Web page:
COLUMBUS, Ohio -- The announcement of the award by Gov. Ted Strickland that Ohio will receive $1.8 million for a broadband mapping project is good news, because when the data is collected and the map is drawn, it will show just how far, when compared to other states or countries, Ohio is behind the curve of deploying broadband connectivity technology to its citizens and business community.
Strickland administration works to close IT gaps
Prepared remarks from Strickland's office said stimulus funding from the Recovery Act Washington passed earlier this year will again be the source of cash to finance this project. Development of important state infrastructure projects, like the expansion of information technology infrastructure sufficiently that all citizens and business have access to it, is a must if Ohio is to be ahead of and not behind the technology curve other states and even countries have vaulted with success, enabling them to be future competitive.
The award is to help implement the Strickland Administration’s plan to compile and map broadband availability in Ohio, including location, available speed and type of technology delivering the service, said a media release.
Strickland said Connect Ohio was created in 2008 to determine "where Ohio’s broadband infrastructure exists – and where it doesn’t exist – to better target the investments that will help us reach our goal of providing broadband access to all Ohioans.” He said the grant will accelerate efforts to expand economic and educational opportunities to more Ohioans.
The guts of the project will increase broadband access and adoption through better data collection and broadband planning. The data collected is to be displayed in the National Telecommunications and Information Administration’s national broadband map, a tool the announcement said will "inform policymakers' efforts and provide consumers with improved information on the broadband Internet services available to them."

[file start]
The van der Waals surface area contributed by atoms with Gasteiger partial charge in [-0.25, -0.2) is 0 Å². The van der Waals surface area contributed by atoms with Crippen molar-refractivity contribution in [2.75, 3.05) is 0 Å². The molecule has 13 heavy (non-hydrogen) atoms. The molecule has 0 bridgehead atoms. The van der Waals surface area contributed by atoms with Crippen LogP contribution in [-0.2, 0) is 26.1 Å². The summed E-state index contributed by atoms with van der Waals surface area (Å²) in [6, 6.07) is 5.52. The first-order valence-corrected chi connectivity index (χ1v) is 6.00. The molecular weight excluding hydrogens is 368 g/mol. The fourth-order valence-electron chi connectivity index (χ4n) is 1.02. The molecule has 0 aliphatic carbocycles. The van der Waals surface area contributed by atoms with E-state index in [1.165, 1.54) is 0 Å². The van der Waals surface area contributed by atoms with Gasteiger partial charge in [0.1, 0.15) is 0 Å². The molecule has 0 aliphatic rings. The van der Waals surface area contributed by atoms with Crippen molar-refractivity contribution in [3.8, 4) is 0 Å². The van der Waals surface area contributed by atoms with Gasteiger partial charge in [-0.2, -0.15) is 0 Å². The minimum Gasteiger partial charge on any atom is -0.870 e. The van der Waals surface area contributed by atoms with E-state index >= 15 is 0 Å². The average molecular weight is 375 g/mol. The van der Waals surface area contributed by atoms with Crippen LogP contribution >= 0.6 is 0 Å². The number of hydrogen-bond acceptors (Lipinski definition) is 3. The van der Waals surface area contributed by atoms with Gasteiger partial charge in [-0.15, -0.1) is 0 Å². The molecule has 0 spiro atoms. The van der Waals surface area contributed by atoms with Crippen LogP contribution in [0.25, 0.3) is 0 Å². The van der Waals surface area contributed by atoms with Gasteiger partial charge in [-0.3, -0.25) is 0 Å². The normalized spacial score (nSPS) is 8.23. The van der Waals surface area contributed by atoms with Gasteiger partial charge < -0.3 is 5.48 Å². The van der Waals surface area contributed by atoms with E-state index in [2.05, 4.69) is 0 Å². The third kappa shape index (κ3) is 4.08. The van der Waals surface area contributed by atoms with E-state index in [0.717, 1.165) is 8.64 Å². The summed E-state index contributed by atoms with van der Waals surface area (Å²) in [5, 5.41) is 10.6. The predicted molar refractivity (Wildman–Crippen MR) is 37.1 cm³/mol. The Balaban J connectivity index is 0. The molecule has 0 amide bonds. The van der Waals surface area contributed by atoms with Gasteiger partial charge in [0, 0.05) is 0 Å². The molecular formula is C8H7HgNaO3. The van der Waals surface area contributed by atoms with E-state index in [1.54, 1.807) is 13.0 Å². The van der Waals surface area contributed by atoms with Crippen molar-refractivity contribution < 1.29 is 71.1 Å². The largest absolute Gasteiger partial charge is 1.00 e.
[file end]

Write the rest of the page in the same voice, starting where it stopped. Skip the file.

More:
Two years and one week ago, Strickland, who had just finishing his first year on the job, launched the public-private partnership known as Connect Ohio, whose mission was to expand broadband services across the state by working with local communities and providers to map gaps in access.
At the time, Strickland said this on the goal of Connect Ohio: "The digital divide in Ohio takes many forms – from lack of access to computers and broadband services to a lack of technological skills necessary for the jobs of the future,” Strickland said. “The goal of Connect Ohio is to create customized support for local communities to meet their individual technological needs while helping expand broadband service to all residents and businesses
Strickland said partnering with "cable and telecommunications industries and their workers to build demand for their services and deploy broadband to areas of the state that are currently underserved” was worth the $6.8, paid out over four years or two bienniums, needed to run Connect Ohio.
Program administration falls to the Ohio Department of Administrative Services, working in collaboration with Connect Ohio.
“We are pleased to be working with the Strickland Administration to help create and enhance a comprehensive broadband map in the state of Ohio, and we’re particularly pleased to provide continuing broadband planning efforts to local communities across the state,” said Tom Fritz, executive director of Connect Ohio. He applauded the National Telecommunications and Information Administration for "working diligently to create a national broadband map and are honored to continue the work in Ohio to provide tools that will enable economic, social, and educational benefits to residents and businesses across the state.”
Since 2008, Strickland's office noted that Connect Ohio has benchmarked Ohio’s broadband availability and usage through the use of surveys and data gathered through its relationships with broadband providers across the state. It's detailed information is available at a statewide and county level for businesses and residents regarding broadband availability, access, subscribership, barriers to adoption, computer ownership and average subscriber rates.
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